Threat actors are increasingly shifting to "exotic" programming languages such as Go, Rust, Nim, and Dlang that can better circumvent conventional security protections, evade analysis, and hamper reverse engineering efforts.
"Malware authors are known for their ability to adapt and modify their skills and behaviors to take advantage of newer technologies," said Eric Milam, Vice President of threat research at BlackBerry. "That tactic has multiple benefits from the development cycle and inherent lack of coverage from protective products."
On the one hand, languages like Rust are more secure as they offer guarantees like memory-safe programming, but they can also be a double-edged sword when malware engineers abuse the same features designed to offer increased safeguards to their advantage, thereby making malware less susceptible to exploitation and thwart attempts to activate a kill-switch and render them powerless.
Noting that binaries written in these languages can appear more complex, convoluted, and tedious when disassembled, the researchers said the pivot adds additional layers of obfuscation, simply by virtue of them being relatively new, leading to a scenario where older malware developed using traditional languages like C++ and C# are being actively retooled with droppers and loaders written in uncommon alternatives to evade detection by endpoint security systems.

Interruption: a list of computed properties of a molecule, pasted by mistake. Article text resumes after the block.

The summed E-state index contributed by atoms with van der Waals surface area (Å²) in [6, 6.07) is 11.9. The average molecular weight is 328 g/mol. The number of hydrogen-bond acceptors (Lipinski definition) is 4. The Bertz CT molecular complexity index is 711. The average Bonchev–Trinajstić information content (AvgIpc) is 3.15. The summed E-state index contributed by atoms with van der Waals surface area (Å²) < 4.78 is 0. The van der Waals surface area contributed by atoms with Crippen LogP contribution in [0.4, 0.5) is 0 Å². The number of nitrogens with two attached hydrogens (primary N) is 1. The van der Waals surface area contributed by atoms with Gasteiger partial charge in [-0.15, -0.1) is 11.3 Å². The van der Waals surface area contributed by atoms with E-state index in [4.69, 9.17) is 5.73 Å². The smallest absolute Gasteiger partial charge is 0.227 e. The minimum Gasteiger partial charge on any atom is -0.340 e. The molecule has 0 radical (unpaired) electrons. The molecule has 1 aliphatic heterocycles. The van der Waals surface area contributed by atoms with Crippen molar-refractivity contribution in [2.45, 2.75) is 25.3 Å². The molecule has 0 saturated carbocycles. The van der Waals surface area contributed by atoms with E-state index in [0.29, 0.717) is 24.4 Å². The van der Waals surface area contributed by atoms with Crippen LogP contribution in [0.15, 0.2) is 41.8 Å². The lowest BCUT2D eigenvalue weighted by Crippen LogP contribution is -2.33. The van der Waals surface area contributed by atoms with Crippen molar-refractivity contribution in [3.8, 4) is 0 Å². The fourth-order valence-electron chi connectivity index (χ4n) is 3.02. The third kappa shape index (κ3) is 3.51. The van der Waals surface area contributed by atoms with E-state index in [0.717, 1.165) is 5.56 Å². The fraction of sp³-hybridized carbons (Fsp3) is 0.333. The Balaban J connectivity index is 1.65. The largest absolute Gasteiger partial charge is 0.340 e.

Earlier this year, enterprise security firm Proofpoint discovered new malware written in Nim (NimzaLoader) and Rust (RustyBuer) that it said were being used in active campaigns to distribute and deploy Cobalt Strike and ransomware strains via social engineering campaigns. In a similar vein, CrowdStrike last month observed a ransomware sample that borrowed implementations from previous HelloKitty and FiveHands variants, while using a Golang packer to encrypt its main C++-based payload.
BlackBerry's latest findings show that these artifacts are part of an uptick in threat actors adopting Dlang, Go, Nim, and Rust to rewrite existing families or create tools for new malware sets over the past decade -
"Programs written using the same malicious techniques but in a new language are not usually detected at the same rate as those written in a more mature language," BlackBerry researchers concluded.
"The loaders, droppers and wrappers [...] are in many cases simply altering the first stage of the infection process rather than changing the core components of the campaign. This is the latest in threat actors moving the line just outside of the range of security software in a way that might not trigger on later stages of the original campaign."